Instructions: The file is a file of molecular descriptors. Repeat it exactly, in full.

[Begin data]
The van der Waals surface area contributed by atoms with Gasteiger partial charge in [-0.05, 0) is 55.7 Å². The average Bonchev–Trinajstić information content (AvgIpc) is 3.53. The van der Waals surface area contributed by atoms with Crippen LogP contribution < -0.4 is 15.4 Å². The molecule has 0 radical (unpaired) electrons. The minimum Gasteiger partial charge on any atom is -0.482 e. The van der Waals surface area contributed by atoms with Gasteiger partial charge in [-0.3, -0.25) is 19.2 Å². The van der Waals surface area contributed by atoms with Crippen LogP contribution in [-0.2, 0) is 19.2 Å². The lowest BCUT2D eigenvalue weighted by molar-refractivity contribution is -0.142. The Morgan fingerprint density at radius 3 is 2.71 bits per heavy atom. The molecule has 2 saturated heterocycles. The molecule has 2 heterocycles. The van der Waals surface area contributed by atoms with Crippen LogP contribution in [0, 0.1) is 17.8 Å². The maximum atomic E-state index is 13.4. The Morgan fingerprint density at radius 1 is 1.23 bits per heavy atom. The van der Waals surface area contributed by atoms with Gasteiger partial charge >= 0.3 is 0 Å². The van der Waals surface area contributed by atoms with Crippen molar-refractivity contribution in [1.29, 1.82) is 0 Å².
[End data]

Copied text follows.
The van der Waals surface area contributed by atoms with Gasteiger partial charge in [-0.05, 0) is 55.7 Å². The average Bonchev–Trinajstić information content (AvgIpc) is 3.53. The van der Waals surface area contributed by atoms with Crippen LogP contribution < -0.4 is 15.4 Å². The molecule has 0 radical (unpaired) electrons. The minimum Gasteiger partial charge on any atom is -0.482 e. The van der Waals surface area contributed by atoms with Gasteiger partial charge in [-0.3, -0.25) is 19.2 Å². The van der Waals surface area contributed by atoms with Crippen LogP contribution in [-0.2, 0) is 19.2 Å². The lowest BCUT2D eigenvalue weighted by molar-refractivity contribution is -0.142. The Morgan fingerprint density at radius 3 is 2.71 bits per heavy atom. The molecule has 2 saturated heterocycles. The molecule has 2 heterocycles. The van der Waals surface area contributed by atoms with Crippen LogP contribution in [0, 0.1) is 17.8 Å². The maximum atomic E-state index is 13.4. The Morgan fingerprint density at radius 1 is 1.23 bits per heavy atom. The van der Waals surface area contributed by atoms with Gasteiger partial charge >= 0.3 is 0 Å². The van der Waals surface area contributed by atoms with Crippen molar-refractivity contribution in [1.29, 1.82) is 0 Å².